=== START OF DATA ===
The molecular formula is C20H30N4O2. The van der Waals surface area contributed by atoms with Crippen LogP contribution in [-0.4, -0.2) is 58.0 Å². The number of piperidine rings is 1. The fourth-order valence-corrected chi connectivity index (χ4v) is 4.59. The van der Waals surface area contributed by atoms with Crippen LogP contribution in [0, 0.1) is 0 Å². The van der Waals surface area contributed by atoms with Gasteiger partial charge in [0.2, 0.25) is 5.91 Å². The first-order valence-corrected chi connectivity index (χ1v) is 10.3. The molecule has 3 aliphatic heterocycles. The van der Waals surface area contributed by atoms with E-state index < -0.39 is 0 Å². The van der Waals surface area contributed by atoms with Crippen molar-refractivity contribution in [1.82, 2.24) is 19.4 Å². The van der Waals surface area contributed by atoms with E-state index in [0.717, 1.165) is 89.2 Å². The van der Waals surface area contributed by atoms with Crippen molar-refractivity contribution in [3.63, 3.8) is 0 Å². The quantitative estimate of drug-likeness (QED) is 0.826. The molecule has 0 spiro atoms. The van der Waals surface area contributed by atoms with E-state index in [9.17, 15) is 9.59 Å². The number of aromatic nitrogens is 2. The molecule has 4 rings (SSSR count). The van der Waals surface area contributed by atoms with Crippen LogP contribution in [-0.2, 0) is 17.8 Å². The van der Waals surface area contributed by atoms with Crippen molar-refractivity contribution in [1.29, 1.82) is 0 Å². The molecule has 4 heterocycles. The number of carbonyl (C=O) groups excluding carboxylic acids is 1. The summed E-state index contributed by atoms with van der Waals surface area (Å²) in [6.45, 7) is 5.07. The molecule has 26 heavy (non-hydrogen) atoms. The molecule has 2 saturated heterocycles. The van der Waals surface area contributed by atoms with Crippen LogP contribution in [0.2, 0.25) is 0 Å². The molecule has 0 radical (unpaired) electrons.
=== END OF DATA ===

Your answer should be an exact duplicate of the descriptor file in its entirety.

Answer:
The molecular formula is C20H30N4O2. The van der Waals surface area contributed by atoms with Crippen LogP contribution in [-0.4, -0.2) is 58.0 Å². The number of piperidine rings is 1. The fourth-order valence-corrected chi connectivity index (χ4v) is 4.59. The van der Waals surface area contributed by atoms with Crippen LogP contribution in [0, 0.1) is 0 Å². The van der Waals surface area contributed by atoms with Gasteiger partial charge in [0.2, 0.25) is 5.91 Å². The first-order valence-corrected chi connectivity index (χ1v) is 10.3. The molecule has 3 aliphatic heterocycles. The van der Waals surface area contributed by atoms with E-state index < -0.39 is 0 Å². The van der Waals surface area contributed by atoms with Crippen molar-refractivity contribution in [1.82, 2.24) is 19.4 Å². The van der Waals surface area contributed by atoms with E-state index in [0.717, 1.165) is 89.2 Å². The van der Waals surface area contributed by atoms with Crippen molar-refractivity contribution in [3.63, 3.8) is 0 Å². The quantitative estimate of drug-likeness (QED) is 0.826. The molecule has 0 spiro atoms. The van der Waals surface area contributed by atoms with E-state index in [9.17, 15) is 9.59 Å². The number of aromatic nitrogens is 2. The molecule has 4 rings (SSSR count). The van der Waals surface area contributed by atoms with Crippen LogP contribution in [-0.2, 0) is 17.8 Å². The van der Waals surface area contributed by atoms with Crippen molar-refractivity contribution in [1.29, 1.82) is 0 Å². The molecule has 4 heterocycles. The number of carbonyl (C=O) groups excluding carboxylic acids is 1. The summed E-state index contributed by atoms with van der Waals surface area (Å²) in [6.45, 7) is 5.07. The molecule has 26 heavy (non-hydrogen) atoms. The molecule has 2 saturated heterocycles. The van der Waals surface area contributed by atoms with Crippen LogP contribution in [0.2, 0.25) is 0 Å². The molecule has 0 radical (unpaired) electrons.